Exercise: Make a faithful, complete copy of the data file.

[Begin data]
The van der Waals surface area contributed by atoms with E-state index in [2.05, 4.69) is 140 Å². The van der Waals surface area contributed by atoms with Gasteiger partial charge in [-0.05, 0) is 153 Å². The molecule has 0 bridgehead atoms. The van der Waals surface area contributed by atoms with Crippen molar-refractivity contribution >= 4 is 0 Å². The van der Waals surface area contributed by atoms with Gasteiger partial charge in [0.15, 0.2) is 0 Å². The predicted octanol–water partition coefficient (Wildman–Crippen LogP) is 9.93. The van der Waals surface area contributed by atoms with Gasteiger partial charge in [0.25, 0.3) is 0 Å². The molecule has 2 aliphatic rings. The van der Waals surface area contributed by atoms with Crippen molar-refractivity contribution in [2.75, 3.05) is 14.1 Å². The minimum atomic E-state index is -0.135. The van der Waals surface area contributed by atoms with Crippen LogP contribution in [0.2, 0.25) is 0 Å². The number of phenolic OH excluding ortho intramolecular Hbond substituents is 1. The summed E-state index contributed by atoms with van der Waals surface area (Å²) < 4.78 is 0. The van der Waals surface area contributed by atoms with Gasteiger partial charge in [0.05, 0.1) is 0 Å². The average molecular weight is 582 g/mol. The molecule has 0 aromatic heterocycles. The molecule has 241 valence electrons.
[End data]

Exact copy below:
The van der Waals surface area contributed by atoms with E-state index in [2.05, 4.69) is 140 Å². The van der Waals surface area contributed by atoms with Gasteiger partial charge in [-0.05, 0) is 153 Å². The molecule has 0 bridgehead atoms. The van der Waals surface area contributed by atoms with Crippen molar-refractivity contribution >= 4 is 0 Å². The van der Waals surface area contributed by atoms with Gasteiger partial charge in [0.15, 0.2) is 0 Å². The predicted octanol–water partition coefficient (Wildman–Crippen LogP) is 9.93. The van der Waals surface area contributed by atoms with Gasteiger partial charge in [0.25, 0.3) is 0 Å². The molecule has 2 aliphatic rings. The van der Waals surface area contributed by atoms with Crippen molar-refractivity contribution in [2.75, 3.05) is 14.1 Å². The minimum atomic E-state index is -0.135. The van der Waals surface area contributed by atoms with Crippen LogP contribution in [0.2, 0.25) is 0 Å². The number of phenolic OH excluding ortho intramolecular Hbond substituents is 1. The summed E-state index contributed by atoms with van der Waals surface area (Å²) < 4.78 is 0. The van der Waals surface area contributed by atoms with Gasteiger partial charge in [0.05, 0.1) is 0 Å². The average molecular weight is 582 g/mol. The molecule has 0 aromatic heterocycles. The molecule has 241 valence electrons.